Each side naturally has a very different idea of the requirements of Israeli security. Israel wants to maintain a military presence at listening posts on the Golan Heights and a demilitarized zone inside Syria stretching all the way back to Damascus; Syria wants to convince them that electronic surveillance will suffice. And concerns over a domestic backlash may make Syria reluctant to accept Israeli demands that "normalization" include open borders and free trade. But the most important sticking point remains territorial: Syria interprets the return of the Golan to mean a return to the border along the north shore of the sea of Galilee that existed before the June 1967 war; Israel is prepared to withdraw only to the border established in 1923 during the colonial era. The difference between those two lines is only a few square miles, but the location of those square miles alongside Israelís primary source of drinking water makes it a patch of real estate that Prime Minister Ehud Barak wonít easily concede. Then again, both sides recognize that the twilight of President Hafez Assadís reign may be their last opportunity for some time to close a deal.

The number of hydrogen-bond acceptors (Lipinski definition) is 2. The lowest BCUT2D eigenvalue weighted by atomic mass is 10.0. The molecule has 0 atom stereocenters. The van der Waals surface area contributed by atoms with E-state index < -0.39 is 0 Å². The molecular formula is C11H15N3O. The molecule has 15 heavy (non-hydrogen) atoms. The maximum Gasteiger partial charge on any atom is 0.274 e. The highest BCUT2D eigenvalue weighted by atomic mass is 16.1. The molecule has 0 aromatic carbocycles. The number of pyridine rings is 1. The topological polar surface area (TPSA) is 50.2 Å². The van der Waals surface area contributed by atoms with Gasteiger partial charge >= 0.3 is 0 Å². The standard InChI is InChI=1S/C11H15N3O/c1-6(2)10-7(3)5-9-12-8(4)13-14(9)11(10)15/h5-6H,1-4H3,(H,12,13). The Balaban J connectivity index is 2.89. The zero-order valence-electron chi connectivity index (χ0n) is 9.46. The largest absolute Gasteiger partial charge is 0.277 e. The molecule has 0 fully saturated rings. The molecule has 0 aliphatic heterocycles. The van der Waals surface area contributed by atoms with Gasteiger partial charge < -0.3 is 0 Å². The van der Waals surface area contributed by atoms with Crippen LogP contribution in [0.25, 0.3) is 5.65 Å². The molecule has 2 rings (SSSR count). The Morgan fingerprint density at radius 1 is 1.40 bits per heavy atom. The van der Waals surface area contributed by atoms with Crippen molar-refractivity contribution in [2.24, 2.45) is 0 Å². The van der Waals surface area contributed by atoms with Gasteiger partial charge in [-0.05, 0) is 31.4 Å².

Mideast real estate negotiations are never easy, but three wars over occupancy have put the Golan Heights in a league of its own. Israeli and Syrian negotiators on Monday began ten days of intense peace talks in Shepherdstown, West Virginia, with U.S. officials playing down expectations for any kind of breakthroughs and warning that further rounds might be necessary. To be sure, the principle framework for an agreement between Israel and its most intractable foe has been on the table for quite some time: Israel returns the Golan Heights to Syrian control, in exchange for peace, normalizing of relations and iron-clad security guarantees. But the devilish details keep a deal tantalizingly out of reach.